I will be posting next week a review of Nicholas Healy’s introduction to Thomas Aquinas’ theology, Thomas Aquinas: Theologian of the Christian life, but I wanted to whet your appetite with a quote before the end of the week.
One of the aims of Healy’s book is to recover a reading of Thomas in which his theological method, his hermeneutics and metaphysics, his conception of the Christian doctrine and practice and pedagogy, as well as the material claims of his theology, are seen to be guided by the principles and norms that ‘reflect the gospel accounts of Jesus Christ’ (p. 23). Healy contends throughout that Thomas’ theology should not be read as philosophical, apologetic or systematic work, but instead as a work of scriptural exegesis intended – above all – to serve the preaching of the Gospel. And toward these ends, Thomas must then be read as a theologian first and foremost of the Christian life:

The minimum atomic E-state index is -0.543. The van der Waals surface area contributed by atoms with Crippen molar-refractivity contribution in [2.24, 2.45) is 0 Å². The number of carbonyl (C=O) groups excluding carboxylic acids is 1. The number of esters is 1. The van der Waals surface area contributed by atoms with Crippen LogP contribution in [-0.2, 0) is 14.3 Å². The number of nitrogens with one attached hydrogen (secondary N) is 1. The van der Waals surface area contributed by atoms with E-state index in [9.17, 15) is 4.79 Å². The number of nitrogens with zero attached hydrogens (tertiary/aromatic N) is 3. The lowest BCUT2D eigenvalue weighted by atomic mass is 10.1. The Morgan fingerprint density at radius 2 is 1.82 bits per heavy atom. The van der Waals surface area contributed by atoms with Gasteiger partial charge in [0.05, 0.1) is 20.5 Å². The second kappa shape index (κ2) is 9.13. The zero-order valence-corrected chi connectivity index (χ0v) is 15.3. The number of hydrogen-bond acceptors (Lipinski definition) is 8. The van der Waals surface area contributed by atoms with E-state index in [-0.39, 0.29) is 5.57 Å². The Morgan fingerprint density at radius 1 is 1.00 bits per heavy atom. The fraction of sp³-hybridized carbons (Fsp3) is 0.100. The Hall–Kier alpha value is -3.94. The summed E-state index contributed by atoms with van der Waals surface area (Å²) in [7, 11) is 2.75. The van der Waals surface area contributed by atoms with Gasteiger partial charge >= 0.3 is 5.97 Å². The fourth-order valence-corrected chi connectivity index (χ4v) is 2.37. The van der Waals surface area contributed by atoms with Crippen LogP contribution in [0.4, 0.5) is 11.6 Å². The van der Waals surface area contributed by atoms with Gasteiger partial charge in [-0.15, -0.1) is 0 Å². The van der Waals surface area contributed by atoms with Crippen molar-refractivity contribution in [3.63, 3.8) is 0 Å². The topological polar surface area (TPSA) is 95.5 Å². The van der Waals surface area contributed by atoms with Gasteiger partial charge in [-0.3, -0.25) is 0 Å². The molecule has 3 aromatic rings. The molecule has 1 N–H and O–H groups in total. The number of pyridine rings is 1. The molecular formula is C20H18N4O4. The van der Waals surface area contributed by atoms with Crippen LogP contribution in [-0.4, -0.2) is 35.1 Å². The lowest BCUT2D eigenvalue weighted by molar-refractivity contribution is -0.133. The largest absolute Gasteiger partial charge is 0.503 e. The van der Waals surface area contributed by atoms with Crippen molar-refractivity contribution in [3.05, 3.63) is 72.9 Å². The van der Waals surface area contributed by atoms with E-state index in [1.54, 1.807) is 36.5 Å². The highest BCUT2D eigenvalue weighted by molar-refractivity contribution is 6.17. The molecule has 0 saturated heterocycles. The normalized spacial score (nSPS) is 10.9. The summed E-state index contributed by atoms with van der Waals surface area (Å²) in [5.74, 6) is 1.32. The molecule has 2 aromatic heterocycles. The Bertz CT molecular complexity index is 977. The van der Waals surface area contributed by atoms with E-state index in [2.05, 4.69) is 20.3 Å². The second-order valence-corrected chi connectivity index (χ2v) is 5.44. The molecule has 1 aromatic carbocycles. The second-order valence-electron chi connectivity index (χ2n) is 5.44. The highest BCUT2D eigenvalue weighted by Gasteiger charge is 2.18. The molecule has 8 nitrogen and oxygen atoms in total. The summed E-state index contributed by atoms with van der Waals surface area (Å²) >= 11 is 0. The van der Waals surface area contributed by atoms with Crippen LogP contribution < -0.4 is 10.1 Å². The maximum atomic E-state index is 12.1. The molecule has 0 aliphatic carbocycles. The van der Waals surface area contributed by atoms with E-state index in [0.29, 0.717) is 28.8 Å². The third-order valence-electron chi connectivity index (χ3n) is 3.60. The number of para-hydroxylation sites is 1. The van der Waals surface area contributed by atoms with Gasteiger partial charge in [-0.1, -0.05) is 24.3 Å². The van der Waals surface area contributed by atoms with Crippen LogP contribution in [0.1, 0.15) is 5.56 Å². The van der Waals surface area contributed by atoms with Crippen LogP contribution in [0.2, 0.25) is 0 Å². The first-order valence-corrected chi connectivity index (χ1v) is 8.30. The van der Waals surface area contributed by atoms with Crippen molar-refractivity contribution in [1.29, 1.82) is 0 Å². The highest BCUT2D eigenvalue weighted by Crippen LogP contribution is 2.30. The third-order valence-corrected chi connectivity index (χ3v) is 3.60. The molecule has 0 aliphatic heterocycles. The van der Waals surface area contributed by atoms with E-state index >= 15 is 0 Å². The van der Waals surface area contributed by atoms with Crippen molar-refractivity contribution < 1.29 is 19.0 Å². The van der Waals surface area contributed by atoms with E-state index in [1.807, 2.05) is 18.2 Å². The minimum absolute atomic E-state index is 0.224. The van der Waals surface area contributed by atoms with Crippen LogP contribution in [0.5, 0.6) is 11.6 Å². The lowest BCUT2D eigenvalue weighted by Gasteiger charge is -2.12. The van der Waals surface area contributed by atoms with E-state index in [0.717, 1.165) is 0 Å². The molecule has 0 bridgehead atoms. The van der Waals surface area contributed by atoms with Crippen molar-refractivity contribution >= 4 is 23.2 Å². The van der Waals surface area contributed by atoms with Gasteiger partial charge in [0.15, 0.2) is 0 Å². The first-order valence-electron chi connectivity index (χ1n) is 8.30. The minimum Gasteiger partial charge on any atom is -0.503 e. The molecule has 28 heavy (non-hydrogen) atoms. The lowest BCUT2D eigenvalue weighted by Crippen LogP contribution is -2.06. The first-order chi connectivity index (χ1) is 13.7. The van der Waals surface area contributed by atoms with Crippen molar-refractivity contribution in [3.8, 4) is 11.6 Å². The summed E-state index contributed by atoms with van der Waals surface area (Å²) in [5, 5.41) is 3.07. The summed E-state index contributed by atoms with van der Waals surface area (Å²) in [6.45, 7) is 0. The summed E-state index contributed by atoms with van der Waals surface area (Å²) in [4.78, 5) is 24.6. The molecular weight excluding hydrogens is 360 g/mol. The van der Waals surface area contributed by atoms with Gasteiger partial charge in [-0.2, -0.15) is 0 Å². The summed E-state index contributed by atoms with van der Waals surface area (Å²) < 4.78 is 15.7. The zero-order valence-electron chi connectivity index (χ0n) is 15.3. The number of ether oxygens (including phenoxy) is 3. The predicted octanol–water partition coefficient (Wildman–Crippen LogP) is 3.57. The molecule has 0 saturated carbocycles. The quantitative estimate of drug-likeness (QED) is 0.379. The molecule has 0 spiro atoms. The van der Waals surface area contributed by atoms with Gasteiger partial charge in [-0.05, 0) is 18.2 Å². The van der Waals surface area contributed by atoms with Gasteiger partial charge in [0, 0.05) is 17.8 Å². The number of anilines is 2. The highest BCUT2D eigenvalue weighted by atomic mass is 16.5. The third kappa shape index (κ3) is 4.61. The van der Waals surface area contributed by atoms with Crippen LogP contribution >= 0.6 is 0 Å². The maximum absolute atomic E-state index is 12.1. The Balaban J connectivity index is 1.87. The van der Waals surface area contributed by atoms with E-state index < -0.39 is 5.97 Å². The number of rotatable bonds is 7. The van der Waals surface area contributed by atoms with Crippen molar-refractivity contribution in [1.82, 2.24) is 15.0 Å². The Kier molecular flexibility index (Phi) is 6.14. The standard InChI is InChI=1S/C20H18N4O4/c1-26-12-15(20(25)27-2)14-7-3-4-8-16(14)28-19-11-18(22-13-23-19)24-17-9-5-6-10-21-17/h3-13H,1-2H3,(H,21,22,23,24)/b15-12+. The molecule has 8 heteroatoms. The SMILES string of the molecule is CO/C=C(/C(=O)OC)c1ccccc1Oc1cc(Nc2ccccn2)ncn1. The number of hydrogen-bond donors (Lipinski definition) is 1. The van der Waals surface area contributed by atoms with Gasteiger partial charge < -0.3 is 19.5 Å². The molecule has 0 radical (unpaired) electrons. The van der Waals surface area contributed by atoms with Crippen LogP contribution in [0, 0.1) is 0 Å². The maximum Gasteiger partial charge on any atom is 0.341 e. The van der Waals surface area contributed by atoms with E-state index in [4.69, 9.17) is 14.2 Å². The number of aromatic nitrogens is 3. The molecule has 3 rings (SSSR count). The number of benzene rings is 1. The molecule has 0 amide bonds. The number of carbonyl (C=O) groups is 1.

Thomas’s is an anti-systematic system, so to speak, in that its principles systematically undermine any system that does not push the reader back to Scripture and to the concreteness of a life dedicated to following Christ. His theology is best approached from his concern with the Christian life. It is not an attempt to develop an apologetics or a system that confronts and conquers all other systems. It is not concerned with mapping out the complete set of doctrines, though its covers all the doctrines that Thomas thought is necessary to discuss. It is least of all concnered to construct a perennial metaphysics to counter all other worldviews. Theology, as Thomas understands and practices it, attempts to clarify what has been revealed to divine wisdom through the incarnate Word and the operation of the Holy Spirit. Theological inquiry’s main function is to serve the preaching of the Gospel. And the preaching of the Gospel serves the Christian life, which is distinct from other ways of life, since it is an attempt to follow Jesus Christ obediently (p. 21).